Some say the chirping crosswalk signals for the visually impaired are bothering people who live nearby, especially at night. Now, after months of tweaking the volume, the city is finally has a solution.
At issue was an intersection right outside Cameron Village. The city tried to adjust the volume down, but that caused problems too.
"They need to be loud enough so the chirps can be heard over the high level traffic," said James Benton, with the Mayor's Committee for Disabled People.
"We've adjusted the levels up and down," said Mike Keenon, the city's transportation operations manager. "We have gone back and forth a little bit trying to find that balance."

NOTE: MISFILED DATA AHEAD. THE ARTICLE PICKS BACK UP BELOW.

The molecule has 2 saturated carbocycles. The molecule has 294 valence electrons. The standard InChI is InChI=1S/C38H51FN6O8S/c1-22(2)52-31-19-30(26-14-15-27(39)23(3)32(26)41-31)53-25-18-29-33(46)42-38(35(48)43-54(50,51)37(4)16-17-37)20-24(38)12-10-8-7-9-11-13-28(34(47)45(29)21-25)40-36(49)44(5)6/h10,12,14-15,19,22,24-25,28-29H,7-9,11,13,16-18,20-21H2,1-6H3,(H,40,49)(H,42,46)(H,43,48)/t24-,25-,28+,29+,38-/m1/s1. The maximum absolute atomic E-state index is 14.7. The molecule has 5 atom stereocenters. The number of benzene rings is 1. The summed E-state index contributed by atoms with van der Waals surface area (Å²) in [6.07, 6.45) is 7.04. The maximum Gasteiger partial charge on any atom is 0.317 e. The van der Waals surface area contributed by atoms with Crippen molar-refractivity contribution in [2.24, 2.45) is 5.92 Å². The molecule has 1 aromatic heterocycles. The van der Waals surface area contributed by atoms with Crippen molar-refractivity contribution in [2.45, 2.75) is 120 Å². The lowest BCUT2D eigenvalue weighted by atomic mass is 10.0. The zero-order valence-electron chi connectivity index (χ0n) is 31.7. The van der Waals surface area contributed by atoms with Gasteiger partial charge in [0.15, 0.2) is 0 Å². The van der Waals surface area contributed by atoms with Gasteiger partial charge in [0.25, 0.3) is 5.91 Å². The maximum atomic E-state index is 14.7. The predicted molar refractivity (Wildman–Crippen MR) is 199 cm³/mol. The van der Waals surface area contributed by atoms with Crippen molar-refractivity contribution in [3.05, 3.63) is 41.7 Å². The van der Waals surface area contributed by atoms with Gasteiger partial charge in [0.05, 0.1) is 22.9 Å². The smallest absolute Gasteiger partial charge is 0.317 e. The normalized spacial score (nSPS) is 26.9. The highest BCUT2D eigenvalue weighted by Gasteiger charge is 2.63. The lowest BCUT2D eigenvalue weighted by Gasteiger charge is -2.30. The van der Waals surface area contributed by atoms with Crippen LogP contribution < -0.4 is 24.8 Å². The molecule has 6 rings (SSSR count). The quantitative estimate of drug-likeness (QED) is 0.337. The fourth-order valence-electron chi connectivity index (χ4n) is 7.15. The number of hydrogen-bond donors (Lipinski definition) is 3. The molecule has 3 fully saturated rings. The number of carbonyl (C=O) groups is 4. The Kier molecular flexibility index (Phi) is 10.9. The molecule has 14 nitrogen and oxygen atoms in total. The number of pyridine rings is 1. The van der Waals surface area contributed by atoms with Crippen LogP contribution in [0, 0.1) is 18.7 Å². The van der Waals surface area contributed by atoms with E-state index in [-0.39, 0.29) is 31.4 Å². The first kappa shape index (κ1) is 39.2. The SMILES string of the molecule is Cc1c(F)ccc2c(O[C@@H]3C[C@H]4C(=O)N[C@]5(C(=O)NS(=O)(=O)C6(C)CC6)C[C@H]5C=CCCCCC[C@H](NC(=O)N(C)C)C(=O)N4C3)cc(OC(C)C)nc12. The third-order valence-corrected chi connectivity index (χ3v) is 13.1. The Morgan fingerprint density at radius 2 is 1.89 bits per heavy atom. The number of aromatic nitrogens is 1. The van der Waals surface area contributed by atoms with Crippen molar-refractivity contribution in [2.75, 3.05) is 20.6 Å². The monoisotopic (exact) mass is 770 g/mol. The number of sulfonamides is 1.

The city said the chirping crosswalks around Cameron Village are at least 15 years old. New ones adjust their own volume according to ambient noise.
Keenon said Raleigh will spend about $5,200 for each of the 10 more intersections it still needs to upgrade, like the one in Cameron Village, in the next 60 days.